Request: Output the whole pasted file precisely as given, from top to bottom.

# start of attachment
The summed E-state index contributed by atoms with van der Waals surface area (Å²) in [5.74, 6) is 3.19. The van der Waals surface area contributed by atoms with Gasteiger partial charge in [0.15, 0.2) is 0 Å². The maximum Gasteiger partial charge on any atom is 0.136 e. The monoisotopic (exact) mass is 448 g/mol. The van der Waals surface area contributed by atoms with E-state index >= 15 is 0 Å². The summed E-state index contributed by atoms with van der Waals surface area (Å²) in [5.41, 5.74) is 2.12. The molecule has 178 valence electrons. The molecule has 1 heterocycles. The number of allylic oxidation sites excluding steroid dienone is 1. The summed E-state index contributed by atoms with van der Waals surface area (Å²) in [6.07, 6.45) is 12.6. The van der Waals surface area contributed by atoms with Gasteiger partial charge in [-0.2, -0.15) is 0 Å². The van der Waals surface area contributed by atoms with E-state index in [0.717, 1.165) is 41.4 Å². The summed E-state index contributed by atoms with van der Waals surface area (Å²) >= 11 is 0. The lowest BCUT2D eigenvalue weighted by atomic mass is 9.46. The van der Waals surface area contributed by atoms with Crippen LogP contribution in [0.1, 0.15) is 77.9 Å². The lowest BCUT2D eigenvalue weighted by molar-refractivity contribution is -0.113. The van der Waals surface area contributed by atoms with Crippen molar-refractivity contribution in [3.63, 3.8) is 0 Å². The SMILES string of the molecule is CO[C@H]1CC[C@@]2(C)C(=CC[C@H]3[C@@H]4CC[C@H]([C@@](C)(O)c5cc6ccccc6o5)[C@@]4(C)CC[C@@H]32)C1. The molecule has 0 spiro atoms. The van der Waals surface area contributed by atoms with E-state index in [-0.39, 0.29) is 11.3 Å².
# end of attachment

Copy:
The summed E-state index contributed by atoms with van der Waals surface area (Å²) in [5.74, 6) is 3.19. The van der Waals surface area contributed by atoms with Gasteiger partial charge in [0.15, 0.2) is 0 Å². The maximum Gasteiger partial charge on any atom is 0.136 e. The monoisotopic (exact) mass is 448 g/mol. The van der Waals surface area contributed by atoms with E-state index >= 15 is 0 Å². The summed E-state index contributed by atoms with van der Waals surface area (Å²) in [5.41, 5.74) is 2.12. The molecule has 178 valence electrons. The molecule has 1 heterocycles. The number of allylic oxidation sites excluding steroid dienone is 1. The summed E-state index contributed by atoms with van der Waals surface area (Å²) in [6.07, 6.45) is 12.6. The van der Waals surface area contributed by atoms with Gasteiger partial charge in [-0.2, -0.15) is 0 Å². The van der Waals surface area contributed by atoms with E-state index in [0.717, 1.165) is 41.4 Å². The summed E-state index contributed by atoms with van der Waals surface area (Å²) >= 11 is 0. The lowest BCUT2D eigenvalue weighted by atomic mass is 9.46. The van der Waals surface area contributed by atoms with Crippen LogP contribution in [0.1, 0.15) is 77.9 Å². The lowest BCUT2D eigenvalue weighted by molar-refractivity contribution is -0.113. The van der Waals surface area contributed by atoms with Crippen molar-refractivity contribution in [3.63, 3.8) is 0 Å². The SMILES string of the molecule is CO[C@H]1CC[C@@]2(C)C(=CC[C@H]3[C@@H]4CC[C@H]([C@@](C)(O)c5cc6ccccc6o5)[C@@]4(C)CC[C@@H]32)C1. The molecule has 0 spiro atoms. The van der Waals surface area contributed by atoms with E-state index in [-0.39, 0.29) is 11.3 Å².